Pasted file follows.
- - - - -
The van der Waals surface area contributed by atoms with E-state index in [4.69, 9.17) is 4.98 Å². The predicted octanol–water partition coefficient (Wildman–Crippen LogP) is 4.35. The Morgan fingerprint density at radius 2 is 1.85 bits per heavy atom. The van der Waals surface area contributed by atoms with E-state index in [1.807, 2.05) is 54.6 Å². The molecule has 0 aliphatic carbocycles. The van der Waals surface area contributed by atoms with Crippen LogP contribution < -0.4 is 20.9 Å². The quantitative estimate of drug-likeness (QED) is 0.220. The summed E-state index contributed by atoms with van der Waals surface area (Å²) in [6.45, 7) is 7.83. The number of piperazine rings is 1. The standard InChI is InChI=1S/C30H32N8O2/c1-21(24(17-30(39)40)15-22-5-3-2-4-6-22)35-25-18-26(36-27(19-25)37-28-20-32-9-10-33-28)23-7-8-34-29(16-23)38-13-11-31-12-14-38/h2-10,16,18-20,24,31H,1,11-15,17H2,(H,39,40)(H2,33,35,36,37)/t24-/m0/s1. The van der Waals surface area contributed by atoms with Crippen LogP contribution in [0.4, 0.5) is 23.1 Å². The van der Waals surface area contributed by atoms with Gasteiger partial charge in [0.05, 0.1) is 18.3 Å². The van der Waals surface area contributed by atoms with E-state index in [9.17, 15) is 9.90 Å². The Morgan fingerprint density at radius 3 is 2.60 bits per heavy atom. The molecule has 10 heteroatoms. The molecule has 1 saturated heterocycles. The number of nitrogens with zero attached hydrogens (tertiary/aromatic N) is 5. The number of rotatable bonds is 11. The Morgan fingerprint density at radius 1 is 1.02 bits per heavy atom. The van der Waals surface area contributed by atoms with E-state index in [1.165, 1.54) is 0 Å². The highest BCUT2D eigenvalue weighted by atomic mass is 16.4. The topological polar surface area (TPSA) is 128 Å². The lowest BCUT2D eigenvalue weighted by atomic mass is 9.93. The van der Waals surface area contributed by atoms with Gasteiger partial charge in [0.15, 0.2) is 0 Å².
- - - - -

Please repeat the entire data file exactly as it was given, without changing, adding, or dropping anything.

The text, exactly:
The van der Waals surface area contributed by atoms with E-state index in [4.69, 9.17) is 4.98 Å². The predicted octanol–water partition coefficient (Wildman–Crippen LogP) is 4.35. The Morgan fingerprint density at radius 2 is 1.85 bits per heavy atom. The van der Waals surface area contributed by atoms with E-state index in [1.807, 2.05) is 54.6 Å². The molecule has 0 aliphatic carbocycles. The van der Waals surface area contributed by atoms with Crippen LogP contribution < -0.4 is 20.9 Å². The quantitative estimate of drug-likeness (QED) is 0.220. The summed E-state index contributed by atoms with van der Waals surface area (Å²) in [6.45, 7) is 7.83. The number of piperazine rings is 1. The standard InChI is InChI=1S/C30H32N8O2/c1-21(24(17-30(39)40)15-22-5-3-2-4-6-22)35-25-18-26(36-27(19-25)37-28-20-32-9-10-33-28)23-7-8-34-29(16-23)38-13-11-31-12-14-38/h2-10,16,18-20,24,31H,1,11-15,17H2,(H,39,40)(H2,33,35,36,37)/t24-/m0/s1. The van der Waals surface area contributed by atoms with Crippen LogP contribution in [0.4, 0.5) is 23.1 Å². The van der Waals surface area contributed by atoms with Gasteiger partial charge in [0.05, 0.1) is 18.3 Å². The van der Waals surface area contributed by atoms with E-state index in [9.17, 15) is 9.90 Å². The Morgan fingerprint density at radius 3 is 2.60 bits per heavy atom. The molecule has 10 heteroatoms. The molecule has 1 saturated heterocycles. The number of nitrogens with zero attached hydrogens (tertiary/aromatic N) is 5. The number of rotatable bonds is 11. The Morgan fingerprint density at radius 1 is 1.02 bits per heavy atom. The van der Waals surface area contributed by atoms with E-state index in [1.165, 1.54) is 0 Å². The highest BCUT2D eigenvalue weighted by atomic mass is 16.4. The topological polar surface area (TPSA) is 128 Å². The lowest BCUT2D eigenvalue weighted by atomic mass is 9.93. The van der Waals surface area contributed by atoms with Gasteiger partial charge in [0.15, 0.2) is 0 Å².